This isn’t a widely read blog (yet), but I’m hoping that someone will read this and get the word out as best as they can.
In a few days, a bill will be presented in the House of Representatives, which could have quite serious and lasting repercussions on the Internet.
The bill has been lobbied by all of the major telecoms companies in the US as something they need to help them grow into the future.
In short, they are demanding to be allowed to charge companies like Google, Yahoo, YouTube, MySpace, and anyone else out there who offers multimedia content to their users to pay extra for it to keep the same quality of service that exists today. If a company such as YouTube does not cough up, people visiting their site will quickly find that they cannot access the videos easily at all. And even when they do, the content will take much much longer to download. If you think this isn’t bad, try watching some of these videos on dial-up for a week.
The argument put forward by the various companies, is that such multimedia content uses up a lot of bandwidth on their networks, networks which the telecoms companies built. They also argue that in order to continue growing, such that the Internet doesn’t become a large congested network, they need to invest in making faster networks and for that they feel the people using the networks most should pay up.
This seems reasonable until you realise there are a few problems with the stated arguments:
- Companies like Google, Yahoo, YouTube, etc already pay the telecoms providers a whole lot of money to be able to connect to the Internet. They may not pay AT&T, Verizon, et al directly, but they do pay their ISP, who in turn pays AT&T, Verizon, Comcast..
- The customers of said telecoms companies who have broadband also pay a monthly fee for their Internet access, and often pay quite a lot of money for this (my own bill is over $75 a month).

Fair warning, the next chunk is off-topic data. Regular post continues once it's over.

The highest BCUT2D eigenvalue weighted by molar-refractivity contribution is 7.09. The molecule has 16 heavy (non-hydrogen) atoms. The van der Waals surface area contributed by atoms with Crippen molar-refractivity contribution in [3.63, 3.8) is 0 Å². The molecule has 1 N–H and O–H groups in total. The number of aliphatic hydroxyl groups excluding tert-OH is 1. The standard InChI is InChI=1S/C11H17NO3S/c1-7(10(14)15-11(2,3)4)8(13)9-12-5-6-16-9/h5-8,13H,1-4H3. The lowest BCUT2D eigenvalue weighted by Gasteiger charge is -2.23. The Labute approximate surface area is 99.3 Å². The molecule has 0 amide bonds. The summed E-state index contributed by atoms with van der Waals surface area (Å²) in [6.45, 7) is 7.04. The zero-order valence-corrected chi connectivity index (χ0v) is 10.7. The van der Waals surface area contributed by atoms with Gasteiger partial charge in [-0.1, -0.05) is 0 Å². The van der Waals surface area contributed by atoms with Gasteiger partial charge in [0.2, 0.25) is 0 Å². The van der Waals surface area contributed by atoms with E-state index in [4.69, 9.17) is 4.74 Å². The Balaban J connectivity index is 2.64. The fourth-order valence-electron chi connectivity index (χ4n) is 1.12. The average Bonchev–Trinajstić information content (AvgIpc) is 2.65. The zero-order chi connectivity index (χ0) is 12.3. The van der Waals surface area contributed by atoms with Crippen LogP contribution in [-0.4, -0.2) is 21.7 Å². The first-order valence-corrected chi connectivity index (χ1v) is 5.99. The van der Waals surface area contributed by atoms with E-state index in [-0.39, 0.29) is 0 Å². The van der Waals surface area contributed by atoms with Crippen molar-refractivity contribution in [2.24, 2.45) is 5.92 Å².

- The networks that were built by the telecoms companies, were heavily subsidised by US taxpayers. The companies now wany to take the subsidised networks and start making much more money from them, again at the cost of the taxpayer.
For many years now we’ve lived in a “neutral” internet – everyone had equal access and everyone was treated equally. Someone with a small DSL connection could host their own web server and it would be given equal preference compared to a large company.
This is not a partisan issue. Many members of Congress from both parties agree that network neutrality as it stands today is best of the Internet. It is how the internet has grown and how it should be allowed to grow, as a free-market. However, many are still undecided.
Please visit http://www.house.gov/ and contact your representative, and tell them that you disagree with the proposed bill.
You can also visit http://www.savetheinternet.com/ and express your voice there.
Eric Schmidt, CEO of Google, today put out an open letter to all users of Google on this matter. You can read it here: http://www.google.com/help/netneutrality.html